Reopening Workplaces During COVID-19 Chart
This chart is designed to help employers that are making decisions regarding reopening workplaces during the coronavirus disease (COVID-19) pandemic, following guidance from the Centers for Disease Control and Prevention.
Handling the Influx of Remote Work Requests
This HR Insights article provides guidance for handling the influx of remote work requests as offices and worksites reopen.
Accommodating At-Risk Employees Amid COVID-19
What happens when returning to work itself may prevent employees from safely accomplishing their job functions? This article compiles some guidance from the Equal Employment Opportunity Commission (EEOC) to help employers during the coronavirus pandemic. The guidance focuses on ADA accommodations as they pertain to “at-risk” employees.
CDC Activities and Initiatives Supporting the COVID-19 Response
This document briefly summarizes CDC’s initiatives, activities, and tools in support of the Whole-of-Government response to COVID-19.
Paycheck Protection Program Forgiveness Guidance Issued; More Changes Expected
On Friday evening, May 15, 2020, the Small Business Administration and Department of Treasury released the overdue requirements and forgiveness guidelines for Paycheck Protection Program loans. The guidance is in the form of instructions, definitions, and a fillable PDF application that the borrower seeking forgiveness would submit to the lender.
In the Know: SBA Unveils PPP Loan Forgiveness Application
The U.S. Department of Treasury (Treasury) and the Small Business Administration (SBA) recently released the Paycheck Protection Program (PPP) Loan Forgiveness Application (Application) and instructions for small businesses to use when applying for PPP loan forgiveness with their lender. This article provides a general overview of the Application and information about loan forgiveness eligibility under the PPP.
Paycheck Protection Program Loan Forgiveness Application
This application, which was released by the U.S. Department of Treasury and the Small Business Administration, is for small businesses to use when applying for PPP loan forgiveness with their lender.
Safe Harbor Guidance on Paycheck Protection Loans
On May 13, 2020, the Small Business Administration (SBA) issued guidance in advance of the May 18, 2020 deadline for borrowers to return certain Paycheck Protection Program (PPP) loans. [The safe harbor deadline to return loans has been extended several times.]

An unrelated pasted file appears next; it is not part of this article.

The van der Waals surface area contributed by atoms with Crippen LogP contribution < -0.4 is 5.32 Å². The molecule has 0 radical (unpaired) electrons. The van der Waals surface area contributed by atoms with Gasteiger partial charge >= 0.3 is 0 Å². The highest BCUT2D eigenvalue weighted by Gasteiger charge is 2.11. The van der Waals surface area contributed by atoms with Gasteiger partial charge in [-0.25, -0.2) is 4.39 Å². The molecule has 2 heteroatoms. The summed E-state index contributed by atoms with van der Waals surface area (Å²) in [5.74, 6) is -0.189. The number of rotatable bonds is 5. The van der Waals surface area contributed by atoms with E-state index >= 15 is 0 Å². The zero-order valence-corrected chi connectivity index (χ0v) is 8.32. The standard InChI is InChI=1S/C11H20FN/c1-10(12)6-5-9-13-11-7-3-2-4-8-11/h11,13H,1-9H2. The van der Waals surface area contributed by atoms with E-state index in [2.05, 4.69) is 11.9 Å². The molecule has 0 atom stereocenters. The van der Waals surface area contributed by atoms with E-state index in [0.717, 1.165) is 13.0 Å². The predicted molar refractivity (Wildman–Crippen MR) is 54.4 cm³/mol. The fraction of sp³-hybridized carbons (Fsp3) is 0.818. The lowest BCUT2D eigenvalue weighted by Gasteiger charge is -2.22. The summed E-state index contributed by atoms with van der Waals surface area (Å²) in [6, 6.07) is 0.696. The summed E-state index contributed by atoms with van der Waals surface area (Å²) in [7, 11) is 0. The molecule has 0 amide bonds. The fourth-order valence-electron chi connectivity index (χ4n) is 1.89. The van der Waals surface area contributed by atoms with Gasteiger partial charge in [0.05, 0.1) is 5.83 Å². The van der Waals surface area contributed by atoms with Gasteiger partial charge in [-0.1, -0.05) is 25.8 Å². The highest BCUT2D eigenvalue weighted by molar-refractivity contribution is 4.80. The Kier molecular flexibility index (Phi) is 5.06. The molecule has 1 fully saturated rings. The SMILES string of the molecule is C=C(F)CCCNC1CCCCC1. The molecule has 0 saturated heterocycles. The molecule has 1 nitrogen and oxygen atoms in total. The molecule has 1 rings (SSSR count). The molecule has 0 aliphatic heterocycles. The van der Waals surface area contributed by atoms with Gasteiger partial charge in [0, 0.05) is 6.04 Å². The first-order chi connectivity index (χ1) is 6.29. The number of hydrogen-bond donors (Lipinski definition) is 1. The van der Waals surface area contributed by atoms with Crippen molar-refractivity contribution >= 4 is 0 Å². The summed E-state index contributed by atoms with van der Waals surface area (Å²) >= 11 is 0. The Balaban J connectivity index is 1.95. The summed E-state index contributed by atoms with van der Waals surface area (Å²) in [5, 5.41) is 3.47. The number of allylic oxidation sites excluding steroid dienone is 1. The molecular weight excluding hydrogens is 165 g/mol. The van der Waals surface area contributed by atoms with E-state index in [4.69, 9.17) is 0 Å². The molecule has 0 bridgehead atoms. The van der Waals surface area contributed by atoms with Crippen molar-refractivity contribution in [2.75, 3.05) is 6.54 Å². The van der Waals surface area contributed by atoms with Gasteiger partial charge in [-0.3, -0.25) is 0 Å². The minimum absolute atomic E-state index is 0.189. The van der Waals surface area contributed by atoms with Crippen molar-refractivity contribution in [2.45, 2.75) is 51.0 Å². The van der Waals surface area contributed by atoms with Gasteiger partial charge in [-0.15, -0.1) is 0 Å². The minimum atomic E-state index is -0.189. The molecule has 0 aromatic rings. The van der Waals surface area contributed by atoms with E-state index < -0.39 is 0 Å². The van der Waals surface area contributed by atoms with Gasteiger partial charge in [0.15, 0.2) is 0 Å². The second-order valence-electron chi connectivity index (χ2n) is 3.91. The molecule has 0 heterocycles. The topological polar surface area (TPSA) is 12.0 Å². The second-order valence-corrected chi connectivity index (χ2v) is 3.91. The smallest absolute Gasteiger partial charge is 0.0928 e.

Pre-employment Screening Amid COVID-19
The coronavirus pandemic and its disease, COVID-19, have disrupted HR departments across the country. Now might seem like the ideal time for hiring since millions of Americans are out of work. But pre-employment screening is slowing down the process.
Conducting a Remote Layoff
Conducting a layoff is never easy—and conducting a layoff virtually adds new challenges for employers. This HR Insights article provides a general overview of how to conduct a remote layoff.
In the Know: What to Do After Receiving a PPP Loan
In response to the debilitating effect the coronavirus (COVID-19) pandemic has had on small businesses across the country, the federal government funded a program under the Coronavirus Aid, Relief and Economic Security Act (CARES Act) called the Paycheck Protection Program (PPP). If your business secured a PPP loan, you may be wondering what your next steps should be. This article provides a general overview of PPP loans and what employers should do if they receive an approved PPP loan.
EEOC Delays EEO-1, EEO-3 and EEO-5 Reports Until 2021
On May 8, 2020, the U.S. Equal Employment Opportunity Commission (EEOC) announced that it will not collect EEO-1, EEO-3 or EEO-5 reports in 2020 due to the coronavirus (COVID-19) pandemic. This Legal Update provides more information.
PPP Guidance for Employees Refusing to Return to Work
The Small Business Administration (SBA) recently issued new guidance regarding the Payment Protection Program (PPP), established to offset the economic effects of the coronavirus pandemic. This new guidance from the SBA concerns employees who refuse to return to work after a business reopens.